There are, however, numerous challenges in codifying IP for IEK systems (Tobin 2001). For one, legislative solutions typically compartmentalize aspects of IEK (e.g., medicinal knowledge and agroforestry techniques), which does not reflect the fact that such knowledge is inseparable from practice and belief (Jonas et al. 2010). For another, IEK is usually communally held, whereas legislative IP protection typically seeks to assign property rights to individuals (Agrawal and Gibson 1999). Moreover, legislative protections may contradict customary management laws, and there is doubt that such programs can address the root causes of IEK degradation (Oguamanam 2004). As such, it seems unlikely that IP legislation alone will be able to effectively maintain IEK systems.

Databases

Another group of approaches has sought to create databases of IEK. Such databases have become increasingly common as organizations seek to harness technological innovation to address IEK loss (Rahmann 2000, Agrawal 2002). Databases have been used at several scales and with a variety of aims. At international and national levels, databases have often been underpinned by economic motives, seeking to preserve and use IEK (in particular, ethnomedical knowledge) in order to drive novel business ideas (e.g., the Indian Traditional Knowledge Digital Library [TKDL 2013]). Other databases at this scale aim to assist in resource governance by documenting and distributing IEK (e.g., UNFCCC 2013). For example, the People’s Biodiversity Register in India had some success in documenting IEK, and hopes to provide a platform for the mobilization of indigenous knowledge for conservation (Gadgil et al. 2000).

Databases for IEK maintenance have also been deployed at local and regional scales. In a long-running program at Marovo Lagoon in the Solomon Islands, researchers have used widespread wireless broadband Internet and cheap laptops to create a locally run Wikipedia-style encyclopedia of IEK (Hae Rokona 2013). Community members have been trained in updating and checking the database, with the aim of facilitating local control over online resources. In another example, the Vanuatu Cultural Center maintains a database of IEK, and has trained a network of volunteer indigenous anthropologists (“fieldworkers”) to collect and document knowledge (Tryon 1999).

The size and accessibility of databases mean that they may be powerful tools for IEK maintenance. However, scholars have raised concerns over their use (Agrawal 2002). For instance, removing IEK from its practical and situated context can distort knowledge (Zent 1999) and can negate the dynamic and fluid nature of ethnobiological knowledge (Agrawal 2002). Moreover, such approaches raise questions about IP and access to knowledge, and can lead to the appropriation and exclusion of IEK from source communities (Agrawal 1995). Technological innovations (e.g., the storage and dissemination of IEK in CDs and books) may also misunderstand the nature of knowledge transmission in IEK systems (Bates 2009).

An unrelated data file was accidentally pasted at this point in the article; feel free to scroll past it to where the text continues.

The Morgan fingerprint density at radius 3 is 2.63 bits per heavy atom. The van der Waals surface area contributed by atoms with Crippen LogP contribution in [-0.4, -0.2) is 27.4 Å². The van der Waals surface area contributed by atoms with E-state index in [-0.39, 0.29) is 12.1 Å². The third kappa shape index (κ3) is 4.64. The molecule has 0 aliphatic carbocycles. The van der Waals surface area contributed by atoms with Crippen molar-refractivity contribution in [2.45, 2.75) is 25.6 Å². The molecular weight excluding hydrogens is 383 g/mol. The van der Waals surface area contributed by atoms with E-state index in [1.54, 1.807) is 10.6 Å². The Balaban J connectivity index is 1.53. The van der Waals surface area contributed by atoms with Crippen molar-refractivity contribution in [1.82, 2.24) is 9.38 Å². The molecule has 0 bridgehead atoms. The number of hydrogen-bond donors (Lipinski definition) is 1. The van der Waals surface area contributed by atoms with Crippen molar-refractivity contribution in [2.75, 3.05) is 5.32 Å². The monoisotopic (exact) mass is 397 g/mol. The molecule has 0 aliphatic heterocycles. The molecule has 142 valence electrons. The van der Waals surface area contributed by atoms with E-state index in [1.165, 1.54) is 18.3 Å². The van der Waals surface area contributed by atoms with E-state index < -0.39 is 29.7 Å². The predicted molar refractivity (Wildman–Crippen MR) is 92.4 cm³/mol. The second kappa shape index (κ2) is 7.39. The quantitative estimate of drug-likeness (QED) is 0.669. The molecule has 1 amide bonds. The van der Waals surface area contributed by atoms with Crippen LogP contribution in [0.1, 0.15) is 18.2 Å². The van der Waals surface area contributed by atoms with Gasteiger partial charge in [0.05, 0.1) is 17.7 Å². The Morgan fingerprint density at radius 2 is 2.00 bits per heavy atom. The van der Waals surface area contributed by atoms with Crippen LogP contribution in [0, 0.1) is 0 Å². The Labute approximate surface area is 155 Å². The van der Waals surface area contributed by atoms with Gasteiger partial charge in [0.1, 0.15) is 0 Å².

Formal education

National formal educational programs have also been proposed as a mechanism for the maintenance of IEK systems (e.g., Aikenhead and Ogawa 2007). This has largely been achieved by introducing IEK and vernacular languages into education curricula, either within existing units such as science (e.g., Kimmerer 2002) or in novel programs for local involvement in school (e.g., Klein 2011). Case studies indicate a number of potential opportunities in this approach to IEK maintenance. For one, the infrastructure of formal education systems is usually large and designed to reach all school age pupils, making it a powerful tool (Snively and Corsiglia 2001). Moreover, the formal education systems can become de facto “arbiters of truth” within society, meaning that the inclusion of IEK in schools can raise the prestige and perceived validity of local knowledge (Van Eijck and Roth 2007). The integration of IEK in formal education may also facilitate new structures for IEK transmission where older social networks are no longer functional (Batibo 2009).

Integration of IEK in formal schooling can also have a positive impact on educational outcomes by contextualizing curricular content (Castagno and Brayboy 2008, see examples in Ruiz-Mallen et al. 2010, Bains and Zarger 2012, Hamlin 2013). Moves to increase the practice of IEK in school can reconnect students with the surrounding environment (Bates 2009) and may be a means of countering the “acquisition deprivation” that is thought to result from removing students from the traditional learning context (Hunn 2002). Moreover, such moves may be able to mitigate the negative impact that formal education can have on systems of IEK (Simpson 2004).